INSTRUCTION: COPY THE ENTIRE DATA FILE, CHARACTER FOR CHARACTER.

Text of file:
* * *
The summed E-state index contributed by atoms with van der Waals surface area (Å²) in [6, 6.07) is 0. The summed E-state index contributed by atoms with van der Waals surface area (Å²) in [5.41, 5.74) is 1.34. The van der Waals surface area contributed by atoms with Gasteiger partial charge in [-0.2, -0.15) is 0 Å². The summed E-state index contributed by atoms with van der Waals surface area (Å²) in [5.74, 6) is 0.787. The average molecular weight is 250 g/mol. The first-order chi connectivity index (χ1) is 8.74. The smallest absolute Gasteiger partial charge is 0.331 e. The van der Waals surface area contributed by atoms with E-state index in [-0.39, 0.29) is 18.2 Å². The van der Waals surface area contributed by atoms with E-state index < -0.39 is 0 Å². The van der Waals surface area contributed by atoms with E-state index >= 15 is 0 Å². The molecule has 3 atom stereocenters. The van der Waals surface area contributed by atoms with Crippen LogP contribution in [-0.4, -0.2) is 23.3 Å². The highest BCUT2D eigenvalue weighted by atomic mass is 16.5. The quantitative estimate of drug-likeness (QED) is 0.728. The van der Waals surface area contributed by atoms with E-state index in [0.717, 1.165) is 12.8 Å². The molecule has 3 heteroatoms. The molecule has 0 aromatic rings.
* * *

The summed E-state index contributed by atoms with van der Waals surface area (Å²) in [6, 6.07) is 0. The summed E-state index contributed by atoms with van der Waals surface area (Å²) in [5.41, 5.74) is 1.34. The van der Waals surface area contributed by atoms with Gasteiger partial charge in [-0.2, -0.15) is 0 Å². The summed E-state index contributed by atoms with van der Waals surface area (Å²) in [5.74, 6) is 0.787. The average molecular weight is 250 g/mol. The first-order chi connectivity index (χ1) is 8.74. The smallest absolute Gasteiger partial charge is 0.331 e. The van der Waals surface area contributed by atoms with E-state index in [-0.39, 0.29) is 18.2 Å². The van der Waals surface area contributed by atoms with E-state index < -0.39 is 0 Å². The van der Waals surface area contributed by atoms with E-state index >= 15 is 0 Å². The molecule has 3 atom stereocenters. The van der Waals surface area contributed by atoms with Crippen LogP contribution in [-0.4, -0.2) is 23.3 Å². The highest BCUT2D eigenvalue weighted by atomic mass is 16.5. The quantitative estimate of drug-likeness (QED) is 0.728. The van der Waals surface area contributed by atoms with E-state index in [0.717, 1.165) is 12.8 Å². The molecule has 3 heteroatoms. The molecule has 0 aromatic rings.